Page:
We have nothing to fear except fear itself and bugs

This snake came acalling at the downtown offices of A.M. Costa Rica in August 2004. Editors have no idea how it got there. The Policia Municipal took away the serpent

Those who live in Costa Rica often hear from friends and relatives who want to know about the bugs and sometimes the snakes.

Their vision of the country is a bit skewed by Indiana Jones movies and television. This is one topic that turns gray the hair of tourism operators. So it might be comforting to know that a recent survey showed that only 32 percent of the Costa Rican population admitted to any type of phobia, including snakes and bugs.

Of course, there is a big difference between an irrational fear or phobia and the legitimate fear of,
say, spiders when the plate-size critter being
confronted looks like she could carry a refrigerator.

The same holds true with snakes. A fear is not abstract when the object of your displeasure is slithering across the floor or hanging on your front gate.

As it turned out the 2010 survey by UNIMER Centroamérica found that 11 percent of the sample said they had a spider phobia and just 10 percent said they had a phobia about snakes. In both cases more men admitted to these fears than women. The marketing research company said that the 2010 results showed 8 percent fewer persons with phobias than a similar survey in 2005. The 2010 study involved 300 persons between 18 and 45. The 2005 study used results from 500 persons.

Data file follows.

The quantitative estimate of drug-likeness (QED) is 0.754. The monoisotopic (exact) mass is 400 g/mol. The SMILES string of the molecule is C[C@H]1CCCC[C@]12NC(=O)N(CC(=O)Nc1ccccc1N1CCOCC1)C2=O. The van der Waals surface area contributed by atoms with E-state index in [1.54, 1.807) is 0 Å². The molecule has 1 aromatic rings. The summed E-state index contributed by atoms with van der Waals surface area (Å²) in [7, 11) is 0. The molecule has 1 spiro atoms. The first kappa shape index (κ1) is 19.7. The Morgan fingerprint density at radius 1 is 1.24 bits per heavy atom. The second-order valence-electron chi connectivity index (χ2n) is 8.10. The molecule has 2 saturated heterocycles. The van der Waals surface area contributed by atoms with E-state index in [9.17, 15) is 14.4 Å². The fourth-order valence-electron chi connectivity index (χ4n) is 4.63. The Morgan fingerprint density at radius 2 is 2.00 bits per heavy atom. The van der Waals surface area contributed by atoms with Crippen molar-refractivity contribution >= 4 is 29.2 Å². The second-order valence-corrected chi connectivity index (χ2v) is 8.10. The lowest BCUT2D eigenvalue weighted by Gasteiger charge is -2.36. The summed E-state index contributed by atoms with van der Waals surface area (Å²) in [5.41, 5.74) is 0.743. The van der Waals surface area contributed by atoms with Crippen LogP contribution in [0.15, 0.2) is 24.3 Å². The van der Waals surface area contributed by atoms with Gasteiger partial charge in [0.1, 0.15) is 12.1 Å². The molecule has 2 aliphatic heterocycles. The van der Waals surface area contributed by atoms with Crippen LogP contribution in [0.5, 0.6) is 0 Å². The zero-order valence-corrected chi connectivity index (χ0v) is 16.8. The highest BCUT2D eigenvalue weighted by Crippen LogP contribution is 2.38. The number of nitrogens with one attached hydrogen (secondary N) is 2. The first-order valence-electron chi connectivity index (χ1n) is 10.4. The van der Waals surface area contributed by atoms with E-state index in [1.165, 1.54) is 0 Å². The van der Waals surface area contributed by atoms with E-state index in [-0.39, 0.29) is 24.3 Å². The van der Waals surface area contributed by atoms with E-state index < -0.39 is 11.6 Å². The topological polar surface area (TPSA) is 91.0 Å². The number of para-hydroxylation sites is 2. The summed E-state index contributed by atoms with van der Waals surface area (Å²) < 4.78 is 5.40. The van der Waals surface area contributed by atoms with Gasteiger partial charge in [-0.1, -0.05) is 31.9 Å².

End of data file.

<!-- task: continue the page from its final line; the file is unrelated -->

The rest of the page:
UNIMER has posted the results to its Web site and invited persons to use the results for free. Another study posted there said that 17 percent of Costa Ricans admitted being paralyzed by earthquakes. That study shows the variability of survey research because only 5.7 percent admitted to this phobia in 2010.

However, the later survey with the higher percentage was taken not long after the May 13 Puriscal earthquake, and paralyzed is not the same as fearing.

UNIMER also provided the words for some phobias in Spanish that might help expats add to their vocabularies:

• ligofobia: fear of the dark;
• hiperglofobia: fear of responsibility;
• hobofobia: fear of bums;
• hippopotomonstrosesquippedaliophobia: fear
of long words (honest),
• aerofobia: fear of flying.

Expats might be interested to know that 2 percent of the survey population admitted to having a fear of older persons, while only 1.1 percent said they had a phobia about rats.

The abejones or june bugs that fly in through the window and bounce off the walls, windows, ceiling and floor every year were identified as generating a phobia by 2.2 percent of the survey population. Some 3.3 percent said they felt the same way about cockroaches.

Some 4.1 percent confessed an irrational fear of the sea. Rational fear of the sea is justified, no matter what tourism operators might say. The rip tides on many Costa Rican beaches take lives every year, so tourists better stick to lifeguard-protected beaches or sound out local opinion before going in over the ankles.

Curiously, more persons admitted a phobia about toads than rats.

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